Interestingly, the final solution is to ensure the following setting is switched on:

NET Framework-reliant components
Run components not signed with Authenticode
We have now signed our component with a digital certificate, so hopefully (hopefully) it will not cause a problem on the customer's network.

Having said that, I believe they have a group policy set up on their network to keep this setting switched off, regardless of what the user switches it to, but hopefully a signed assembly will be more likely to get through than an unsigned one!

-Q
Sep 17 '08 #6

P: 24
Why not just have them scan the files in on their own and give them an Upload option on your web page that lets them upload the files they've scanned?
Thanks Frinavale. That's another option for the user that we've already implemented, but the product has to be able to do everything the thick-client predecessor was able to do (one of which was interface directly with their scanner), so we have to be able to offer both options.

Thankfully, the upload system is working fine, so the customer is currently using that option as a workaround until this scanning stuff is sorted!

Thanks again

-Q
Sep 17 '08 #7

Frinavale
Expert Mod 5K+
P: 9,731
Thanks Frinavale. That's another option for the user that we've already implemented, but the product has to be able to do everything the thick-client predecessor was able to do (one of which was interface directly with their scanner), so we have to be able to offer both options.

Thankfully, the upload system is working fine, so the customer is currently using that option as a workaround until this scanning stuff is sorted!

Thanks again

-Q
One thing that I've been finding is that users expect web applications to be as rich as the desktop applications twin. Sometimes this really makes a developer's life difficult.


One option I would look into is ether creating or using a "true" ActiveX control that access the scanner instead of using .NET assemblies. There are a lot of .NET security features that could block the user from using the assembly and if their machine isn't configured perfectly there will be problems.

Good luck to you.
Sep 17 '08 #8

P: 24
One option I would look into is ether creating or using a "true" ActiveX control that access the scanner instead of using .NET assemblies. There are a lot of .NET security features that could block the user from using the assembly and if their machine isn't configured perfectly there will be problems.
Am I right in thinking that ActiveX controls cannot be written in .NET? I have a feeling my company is trying to move forward with new technology (at any cost...), so this idea would not go down well with them! Surely there must be a way of doing this without using ActiveX controls?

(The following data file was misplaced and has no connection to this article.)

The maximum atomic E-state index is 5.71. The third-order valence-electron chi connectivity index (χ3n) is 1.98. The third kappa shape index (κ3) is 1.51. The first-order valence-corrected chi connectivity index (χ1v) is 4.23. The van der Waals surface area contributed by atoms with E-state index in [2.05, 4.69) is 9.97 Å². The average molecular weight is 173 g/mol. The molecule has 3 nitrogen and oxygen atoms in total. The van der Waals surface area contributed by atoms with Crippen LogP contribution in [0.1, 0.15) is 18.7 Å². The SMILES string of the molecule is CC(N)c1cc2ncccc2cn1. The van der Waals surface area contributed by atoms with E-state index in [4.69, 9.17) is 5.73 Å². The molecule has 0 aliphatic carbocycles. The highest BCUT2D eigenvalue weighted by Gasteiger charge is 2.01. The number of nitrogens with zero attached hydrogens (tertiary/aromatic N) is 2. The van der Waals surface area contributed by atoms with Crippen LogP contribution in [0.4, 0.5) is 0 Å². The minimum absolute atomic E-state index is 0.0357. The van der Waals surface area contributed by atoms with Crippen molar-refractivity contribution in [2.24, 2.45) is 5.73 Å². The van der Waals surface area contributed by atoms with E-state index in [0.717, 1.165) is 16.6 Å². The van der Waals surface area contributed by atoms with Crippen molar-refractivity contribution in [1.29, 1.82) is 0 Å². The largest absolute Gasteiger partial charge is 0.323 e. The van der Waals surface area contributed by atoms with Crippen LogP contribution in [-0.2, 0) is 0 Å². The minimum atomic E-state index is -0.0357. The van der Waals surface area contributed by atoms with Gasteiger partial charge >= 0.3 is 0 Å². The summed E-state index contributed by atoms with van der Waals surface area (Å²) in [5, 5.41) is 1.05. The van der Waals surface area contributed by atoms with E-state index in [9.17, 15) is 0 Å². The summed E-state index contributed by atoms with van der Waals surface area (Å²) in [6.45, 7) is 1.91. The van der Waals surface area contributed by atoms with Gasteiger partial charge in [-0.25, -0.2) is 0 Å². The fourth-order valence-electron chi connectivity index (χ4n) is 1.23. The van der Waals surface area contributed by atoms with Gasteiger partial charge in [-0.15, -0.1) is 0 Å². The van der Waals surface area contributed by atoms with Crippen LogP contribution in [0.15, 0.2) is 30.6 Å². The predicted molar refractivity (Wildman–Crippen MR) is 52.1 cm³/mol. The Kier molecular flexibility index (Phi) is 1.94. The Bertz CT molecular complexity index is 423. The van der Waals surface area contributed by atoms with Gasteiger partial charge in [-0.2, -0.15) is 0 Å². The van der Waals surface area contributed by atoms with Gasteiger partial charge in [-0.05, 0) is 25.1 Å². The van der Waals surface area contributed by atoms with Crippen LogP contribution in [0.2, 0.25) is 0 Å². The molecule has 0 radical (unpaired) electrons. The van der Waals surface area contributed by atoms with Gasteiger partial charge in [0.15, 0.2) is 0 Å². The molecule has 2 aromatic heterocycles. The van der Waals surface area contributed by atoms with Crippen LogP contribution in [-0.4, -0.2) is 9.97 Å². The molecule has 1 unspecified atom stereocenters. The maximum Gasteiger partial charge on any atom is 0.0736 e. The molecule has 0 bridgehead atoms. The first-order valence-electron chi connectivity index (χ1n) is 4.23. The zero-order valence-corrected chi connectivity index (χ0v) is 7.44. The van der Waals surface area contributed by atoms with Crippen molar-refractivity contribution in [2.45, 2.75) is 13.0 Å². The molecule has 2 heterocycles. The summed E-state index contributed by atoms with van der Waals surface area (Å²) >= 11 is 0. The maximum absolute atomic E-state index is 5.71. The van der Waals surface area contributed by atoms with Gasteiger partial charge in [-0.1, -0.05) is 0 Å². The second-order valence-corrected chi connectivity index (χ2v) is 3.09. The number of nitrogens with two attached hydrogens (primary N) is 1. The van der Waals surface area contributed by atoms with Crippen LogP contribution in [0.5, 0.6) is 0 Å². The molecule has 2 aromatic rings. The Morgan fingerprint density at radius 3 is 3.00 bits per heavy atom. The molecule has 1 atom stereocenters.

Sep 19 '08 #9

Plater
Expert 5K+
P: 7,872
Am I right in thinking that ActiveX controls cannot be written in .NET? I have a feeling my company is trying to move forward with new technology (at any cost...), so this idea would not go down well with them! Surely there must be a way of doing this without using ActiveX controls?
I would say that yes, .NET would not make 'true' activeX controls.
You could try java maybe?
Sep 19 '08 #10

Frinavale
Expert Mod 5K+
P: 9,731
I would say that yes, .NET would not make 'true' activeX controls.
You could try java maybe?
.NET cannot make "true" ActiveX controls.

You can develop ActiveX controls in C, C++, Visual Basic, and Java but not managed .NET code (well you can but they aren't quite the same). ActiveX controls have full access to the Windows operating system and what makes them a little suspicious is that they can be automatically downloaded and executed by Internet Explorer.
Sep 19 '08 #11

P: 24
ActiveX controls have full access to the Windows operating system and what makes them a little suspicious is that they can be automatically downloaded and executed by Internet Explorer.
For anyone who's still interested, we have managed to find a way around this problem.

Basically, there is a way to mark a .NET object as "safe for scripting" via the registry. We looked into implementing IObjectSafety, but because this is a legacy VB5/VB6, this didn't seem to work on our .NET assembly (although we found that solution on the internet somewhere and it seemed to have worked for others).

However, if you register the following keys, based on the GUID of your assembly, this effectively marks it safe for scripting. The nice thing about this solution is we don't have to change our code. It also means you can't mark .NET assemblies safe for scripting from the web (easily), but you can do it if you're installing it manually on the client, and you have the right permissions (which is what we need!).

The registry keys are:

[HKEY_LOCAL_MACHINE\SOFTWARE\Classes\CLSID\[your assembly's GUID]\Implemented Categories\{7DD95801-9882-11CF-9FA9-00AA006C42C4}]

[HKEY_LOCAL_MACHINE\SOFTWARE\Classes\CLSID\[your assembly's GUID]\Implemented Categories\{7DD95802-9882-11CF-9FA9-00AA006C42C4}]

Adding those (either manually, through a .reg file, or automatically using an MSI or other installer) will mark your assembly safe for scripting!

Cheers

-Q
Sep 30 '08 #12

Frinavale
Expert Mod 5K+
P: 9,731
Thanks a lot!

I'll have to give that a try some time :)
Sep 30 '08 #13

Post your reply

Sign in to post your reply or Sign up for a free account.